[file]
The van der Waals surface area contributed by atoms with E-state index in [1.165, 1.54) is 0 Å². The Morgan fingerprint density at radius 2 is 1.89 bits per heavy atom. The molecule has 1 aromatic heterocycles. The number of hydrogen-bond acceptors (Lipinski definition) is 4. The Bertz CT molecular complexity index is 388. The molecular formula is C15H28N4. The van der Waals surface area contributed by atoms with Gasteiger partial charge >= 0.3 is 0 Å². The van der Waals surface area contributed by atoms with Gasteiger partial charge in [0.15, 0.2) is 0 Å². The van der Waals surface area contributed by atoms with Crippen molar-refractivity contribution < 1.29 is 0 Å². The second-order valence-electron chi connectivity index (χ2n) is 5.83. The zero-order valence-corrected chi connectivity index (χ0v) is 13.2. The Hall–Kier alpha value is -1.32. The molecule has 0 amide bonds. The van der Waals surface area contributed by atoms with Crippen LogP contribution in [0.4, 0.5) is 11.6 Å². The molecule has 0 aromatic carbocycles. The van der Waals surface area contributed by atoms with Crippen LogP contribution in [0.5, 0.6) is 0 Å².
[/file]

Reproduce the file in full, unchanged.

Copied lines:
The van der Waals surface area contributed by atoms with E-state index in [1.165, 1.54) is 0 Å². The Morgan fingerprint density at radius 2 is 1.89 bits per heavy atom. The molecule has 1 aromatic heterocycles. The number of hydrogen-bond acceptors (Lipinski definition) is 4. The Bertz CT molecular complexity index is 388. The molecular formula is C15H28N4. The van der Waals surface area contributed by atoms with Gasteiger partial charge >= 0.3 is 0 Å². The van der Waals surface area contributed by atoms with Gasteiger partial charge in [0.15, 0.2) is 0 Å². The van der Waals surface area contributed by atoms with Crippen molar-refractivity contribution < 1.29 is 0 Å². The second-order valence-electron chi connectivity index (χ2n) is 5.83. The zero-order valence-corrected chi connectivity index (χ0v) is 13.2. The Hall–Kier alpha value is -1.32. The molecule has 0 amide bonds. The van der Waals surface area contributed by atoms with Crippen LogP contribution in [0.4, 0.5) is 11.6 Å². The molecule has 0 aromatic carbocycles. The van der Waals surface area contributed by atoms with Crippen LogP contribution in [0.5, 0.6) is 0 Å².